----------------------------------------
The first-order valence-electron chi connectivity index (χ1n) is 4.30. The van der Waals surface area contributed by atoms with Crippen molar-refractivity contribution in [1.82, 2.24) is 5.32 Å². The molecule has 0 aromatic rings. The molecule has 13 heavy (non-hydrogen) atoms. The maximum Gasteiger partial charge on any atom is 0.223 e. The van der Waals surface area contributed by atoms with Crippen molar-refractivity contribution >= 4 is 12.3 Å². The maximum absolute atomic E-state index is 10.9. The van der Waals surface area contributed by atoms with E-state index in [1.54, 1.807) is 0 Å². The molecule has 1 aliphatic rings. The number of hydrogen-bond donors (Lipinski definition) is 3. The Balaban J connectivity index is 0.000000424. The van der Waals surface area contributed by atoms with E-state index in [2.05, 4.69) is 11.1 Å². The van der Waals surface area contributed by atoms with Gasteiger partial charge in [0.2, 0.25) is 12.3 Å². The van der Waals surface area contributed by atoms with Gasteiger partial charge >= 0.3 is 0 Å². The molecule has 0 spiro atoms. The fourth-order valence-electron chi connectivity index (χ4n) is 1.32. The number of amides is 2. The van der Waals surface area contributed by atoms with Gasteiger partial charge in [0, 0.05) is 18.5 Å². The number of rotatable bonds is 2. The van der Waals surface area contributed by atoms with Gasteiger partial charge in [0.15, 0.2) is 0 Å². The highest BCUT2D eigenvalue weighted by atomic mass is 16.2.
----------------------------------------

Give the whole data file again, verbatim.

The first-order valence-electron chi connectivity index (χ1n) is 4.30. The van der Waals surface area contributed by atoms with Crippen molar-refractivity contribution in [1.82, 2.24) is 5.32 Å². The molecule has 0 aromatic rings. The molecule has 13 heavy (non-hydrogen) atoms. The maximum Gasteiger partial charge on any atom is 0.223 e. The van der Waals surface area contributed by atoms with Crippen molar-refractivity contribution >= 4 is 12.3 Å². The maximum absolute atomic E-state index is 10.9. The van der Waals surface area contributed by atoms with E-state index in [1.54, 1.807) is 0 Å². The molecule has 1 aliphatic rings. The number of hydrogen-bond donors (Lipinski definition) is 3. The Balaban J connectivity index is 0.000000424. The van der Waals surface area contributed by atoms with E-state index in [2.05, 4.69) is 11.1 Å². The van der Waals surface area contributed by atoms with Gasteiger partial charge in [0.2, 0.25) is 12.3 Å². The van der Waals surface area contributed by atoms with Gasteiger partial charge >= 0.3 is 0 Å². The molecule has 0 spiro atoms. The fourth-order valence-electron chi connectivity index (χ4n) is 1.32. The number of amides is 2. The van der Waals surface area contributed by atoms with Gasteiger partial charge in [0, 0.05) is 18.5 Å². The number of rotatable bonds is 2. The van der Waals surface area contributed by atoms with Gasteiger partial charge in [0.15, 0.2) is 0 Å². The highest BCUT2D eigenvalue weighted by atomic mass is 16.2.